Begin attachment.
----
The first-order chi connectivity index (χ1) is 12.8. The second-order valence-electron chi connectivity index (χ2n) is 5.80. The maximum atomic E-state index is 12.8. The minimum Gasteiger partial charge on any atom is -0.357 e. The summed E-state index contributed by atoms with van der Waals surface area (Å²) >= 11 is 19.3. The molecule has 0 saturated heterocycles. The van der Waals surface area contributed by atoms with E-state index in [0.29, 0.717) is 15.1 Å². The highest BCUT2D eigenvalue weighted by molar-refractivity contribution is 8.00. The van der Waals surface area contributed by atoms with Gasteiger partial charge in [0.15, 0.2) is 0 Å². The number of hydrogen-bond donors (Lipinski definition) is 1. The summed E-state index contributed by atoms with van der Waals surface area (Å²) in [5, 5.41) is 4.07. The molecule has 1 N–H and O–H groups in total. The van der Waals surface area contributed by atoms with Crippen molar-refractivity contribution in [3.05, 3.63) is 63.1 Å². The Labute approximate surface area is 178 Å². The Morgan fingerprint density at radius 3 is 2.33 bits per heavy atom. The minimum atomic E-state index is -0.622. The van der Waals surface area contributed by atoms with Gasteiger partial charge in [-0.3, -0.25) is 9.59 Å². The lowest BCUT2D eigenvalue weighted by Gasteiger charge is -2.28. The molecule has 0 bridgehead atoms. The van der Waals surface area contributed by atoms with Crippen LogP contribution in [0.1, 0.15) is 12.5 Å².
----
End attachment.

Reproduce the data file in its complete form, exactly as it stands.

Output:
The first-order chi connectivity index (χ1) is 12.8. The second-order valence-electron chi connectivity index (χ2n) is 5.80. The maximum atomic E-state index is 12.8. The minimum Gasteiger partial charge on any atom is -0.357 e. The summed E-state index contributed by atoms with van der Waals surface area (Å²) >= 11 is 19.3. The molecule has 0 saturated heterocycles. The van der Waals surface area contributed by atoms with E-state index in [0.29, 0.717) is 15.1 Å². The highest BCUT2D eigenvalue weighted by molar-refractivity contribution is 8.00. The van der Waals surface area contributed by atoms with Gasteiger partial charge in [0.15, 0.2) is 0 Å². The number of hydrogen-bond donors (Lipinski definition) is 1. The summed E-state index contributed by atoms with van der Waals surface area (Å²) in [5, 5.41) is 4.07. The molecule has 1 N–H and O–H groups in total. The van der Waals surface area contributed by atoms with Crippen molar-refractivity contribution in [3.05, 3.63) is 63.1 Å². The Labute approximate surface area is 178 Å². The Morgan fingerprint density at radius 3 is 2.33 bits per heavy atom. The minimum atomic E-state index is -0.622. The van der Waals surface area contributed by atoms with Gasteiger partial charge in [-0.3, -0.25) is 9.59 Å². The lowest BCUT2D eigenvalue weighted by Gasteiger charge is -2.28. The molecule has 0 bridgehead atoms. The van der Waals surface area contributed by atoms with Crippen LogP contribution in [0.1, 0.15) is 12.5 Å².